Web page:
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Workplace Health and Safety

What to Consider About Health and Safety When Returning to the Office

Richard Sarnie

COO, United Alliance Services and OccuMed

Being in the workplace post-COVID-19 will be very different than it was pre-pandemic. Now is the time for employers to take steps to protect the health of their employees and manage their risks.

“You can’t run the business without your employees, your Number 1 asset,” said risk management and safety consultant Richard Sarnie, COO of United Alliance Services and OccuMed. “So why wouldn’t you want to make sure that you protect your assets as best you possibly can? It’s small dollars to spend on protecting your Number 1 asset, but the risk you’re running is your entire livelihood of what you built.”

Assessing risk

First, perform a risk management assessment, including looking at the workflow of the building, the seating, the conference rooms, and the entrances and exits. Assess the health and safety risks of contracting the novel coronavirus on-site. Don’t forget to look at common areas as well, such as breakrooms. 

Sarnie says the Occupational Safety and Health Administration (OSHA) requires written health and safety plans for every workplace. Businesses have to meet personal protective equipment (PPE) standards, such as requiring gloves, and eye and face protection. 

How is the ventilation, including windows and doors that can be opened for fresh air? How will you clean commonly used surfaces and shared spaces? Sarnie recommends cleaning the office at least once or twice a day. Note that the Environmental Protection Agency requires specific disinfectants.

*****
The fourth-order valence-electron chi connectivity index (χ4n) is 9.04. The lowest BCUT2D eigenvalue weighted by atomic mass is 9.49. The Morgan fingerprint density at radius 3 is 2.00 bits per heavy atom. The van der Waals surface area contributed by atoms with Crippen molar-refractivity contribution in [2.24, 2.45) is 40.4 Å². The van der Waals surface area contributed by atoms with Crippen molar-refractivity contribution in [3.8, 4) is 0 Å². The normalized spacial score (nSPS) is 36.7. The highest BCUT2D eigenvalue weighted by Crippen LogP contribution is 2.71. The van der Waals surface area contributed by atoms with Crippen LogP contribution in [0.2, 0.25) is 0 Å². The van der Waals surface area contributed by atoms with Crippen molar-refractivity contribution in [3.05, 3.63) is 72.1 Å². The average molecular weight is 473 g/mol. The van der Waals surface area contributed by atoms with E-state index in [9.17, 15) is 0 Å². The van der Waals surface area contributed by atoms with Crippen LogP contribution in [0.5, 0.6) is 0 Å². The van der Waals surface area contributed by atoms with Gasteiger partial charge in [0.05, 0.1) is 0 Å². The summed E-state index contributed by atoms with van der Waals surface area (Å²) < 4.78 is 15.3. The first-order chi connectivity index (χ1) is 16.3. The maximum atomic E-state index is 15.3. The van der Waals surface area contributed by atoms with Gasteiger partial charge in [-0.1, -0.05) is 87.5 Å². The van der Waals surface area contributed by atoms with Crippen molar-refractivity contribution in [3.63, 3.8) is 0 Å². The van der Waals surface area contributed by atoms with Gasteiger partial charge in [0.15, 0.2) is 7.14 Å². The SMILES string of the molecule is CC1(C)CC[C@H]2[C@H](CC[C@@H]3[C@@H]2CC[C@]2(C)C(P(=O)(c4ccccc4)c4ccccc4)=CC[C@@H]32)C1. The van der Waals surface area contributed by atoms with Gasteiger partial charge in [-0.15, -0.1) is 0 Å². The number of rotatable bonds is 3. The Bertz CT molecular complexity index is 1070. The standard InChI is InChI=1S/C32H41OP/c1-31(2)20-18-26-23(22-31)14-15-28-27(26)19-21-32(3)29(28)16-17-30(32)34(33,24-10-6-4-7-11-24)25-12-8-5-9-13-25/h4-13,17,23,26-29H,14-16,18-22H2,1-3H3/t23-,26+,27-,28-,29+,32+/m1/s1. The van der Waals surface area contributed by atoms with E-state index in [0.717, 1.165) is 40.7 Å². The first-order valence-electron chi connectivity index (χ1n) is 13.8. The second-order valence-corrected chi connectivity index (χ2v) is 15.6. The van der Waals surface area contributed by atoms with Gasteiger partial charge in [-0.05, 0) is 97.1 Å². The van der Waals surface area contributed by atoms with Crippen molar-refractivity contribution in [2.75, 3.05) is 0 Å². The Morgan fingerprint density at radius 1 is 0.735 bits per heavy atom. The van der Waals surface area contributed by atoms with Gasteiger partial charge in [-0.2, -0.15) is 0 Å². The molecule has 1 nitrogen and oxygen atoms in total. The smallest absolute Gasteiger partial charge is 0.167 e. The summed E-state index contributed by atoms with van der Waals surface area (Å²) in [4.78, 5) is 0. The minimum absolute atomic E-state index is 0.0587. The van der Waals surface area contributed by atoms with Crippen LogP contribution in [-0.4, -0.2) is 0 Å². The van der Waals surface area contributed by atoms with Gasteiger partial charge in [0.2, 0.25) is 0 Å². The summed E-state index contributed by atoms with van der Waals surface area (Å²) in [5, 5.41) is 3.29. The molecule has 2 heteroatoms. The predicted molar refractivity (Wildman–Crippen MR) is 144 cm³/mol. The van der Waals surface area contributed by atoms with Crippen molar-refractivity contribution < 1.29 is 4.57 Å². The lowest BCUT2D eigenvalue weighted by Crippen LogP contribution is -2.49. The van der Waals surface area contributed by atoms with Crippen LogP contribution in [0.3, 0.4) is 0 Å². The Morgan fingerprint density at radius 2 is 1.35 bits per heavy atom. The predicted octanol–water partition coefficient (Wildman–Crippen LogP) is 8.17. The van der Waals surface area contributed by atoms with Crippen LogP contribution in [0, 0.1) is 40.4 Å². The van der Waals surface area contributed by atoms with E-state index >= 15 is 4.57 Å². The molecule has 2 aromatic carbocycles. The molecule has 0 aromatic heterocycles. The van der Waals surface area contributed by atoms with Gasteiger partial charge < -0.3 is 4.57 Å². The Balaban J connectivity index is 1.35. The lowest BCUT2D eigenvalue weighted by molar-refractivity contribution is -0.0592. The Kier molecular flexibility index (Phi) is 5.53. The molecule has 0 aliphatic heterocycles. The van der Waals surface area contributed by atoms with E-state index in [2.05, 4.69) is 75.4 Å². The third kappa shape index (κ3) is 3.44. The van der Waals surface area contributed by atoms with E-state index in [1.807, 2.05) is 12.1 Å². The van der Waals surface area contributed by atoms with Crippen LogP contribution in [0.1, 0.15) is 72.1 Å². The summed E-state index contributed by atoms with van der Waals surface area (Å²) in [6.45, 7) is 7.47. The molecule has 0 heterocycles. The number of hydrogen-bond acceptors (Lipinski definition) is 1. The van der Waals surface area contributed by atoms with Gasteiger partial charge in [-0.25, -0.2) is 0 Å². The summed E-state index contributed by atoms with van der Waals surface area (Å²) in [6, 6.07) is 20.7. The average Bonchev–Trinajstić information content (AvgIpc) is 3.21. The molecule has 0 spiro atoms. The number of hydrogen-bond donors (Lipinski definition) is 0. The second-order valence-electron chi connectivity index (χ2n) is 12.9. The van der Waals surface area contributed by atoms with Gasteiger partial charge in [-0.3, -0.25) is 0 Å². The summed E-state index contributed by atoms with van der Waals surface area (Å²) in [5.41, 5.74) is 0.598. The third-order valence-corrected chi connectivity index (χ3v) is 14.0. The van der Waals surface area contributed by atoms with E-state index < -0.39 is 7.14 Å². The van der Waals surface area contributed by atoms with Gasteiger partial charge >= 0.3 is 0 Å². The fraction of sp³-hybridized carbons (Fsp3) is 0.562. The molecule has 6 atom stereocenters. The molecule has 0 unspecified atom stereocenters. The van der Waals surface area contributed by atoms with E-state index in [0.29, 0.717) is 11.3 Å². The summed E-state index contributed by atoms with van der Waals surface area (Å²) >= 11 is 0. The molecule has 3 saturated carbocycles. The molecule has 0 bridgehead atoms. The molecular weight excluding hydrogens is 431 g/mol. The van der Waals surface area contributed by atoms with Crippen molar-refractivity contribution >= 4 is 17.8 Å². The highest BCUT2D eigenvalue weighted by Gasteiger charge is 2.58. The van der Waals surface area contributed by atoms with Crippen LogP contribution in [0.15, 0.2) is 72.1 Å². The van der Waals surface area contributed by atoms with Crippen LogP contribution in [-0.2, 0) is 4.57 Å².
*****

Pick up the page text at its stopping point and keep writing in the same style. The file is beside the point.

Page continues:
Next, consider how you will handle visitors and deliveries. Will temperature checks and PPE be required?

The last step is training employees on your health and safety plan, and documenting that they’ve been trained. Sarnie warns that in case of a complaint, OSHA will likely interview employees.

While there aren’t specific COVID-19 requirements for businesses, OSHA says employers are expected to comply with the general duty clause that requires employers to furnish employees with “employment and a place of employment, which are free from recognized hazards that are causing or are likely to cause death or serious physical harm.”

He says OSHA has already cited many employers for not taking prudent actions in regard to COVID-19.

Companies can do their own risk assessments, plans, and training, or they can hire a consultant like Sarnie. Consultants keep detailed records, which can help you if a compliance problem arises.


Sarnie says COVID-19 will be a workplace gamechanger the same way 9/11 was. Both have changed the way we look at safety and manage risk. Moving forward, health and safety will be a priority, and having an outbreak prevention plan will be similar to having a plan for fires and emergencies.

He encourages workplaces to invest in the tools they will need to best execute their plans. That includes FDA-approved thermometers to take employees’ and guests’ temperatures. Workplaces may also consider offering COVID-19 testing.

In short, Sarnie says it’s critical to make a plan now. 

“We’re out here to help companies stay open,” Sarnie said. “We want them to stay open and we want their employees to be safe.”

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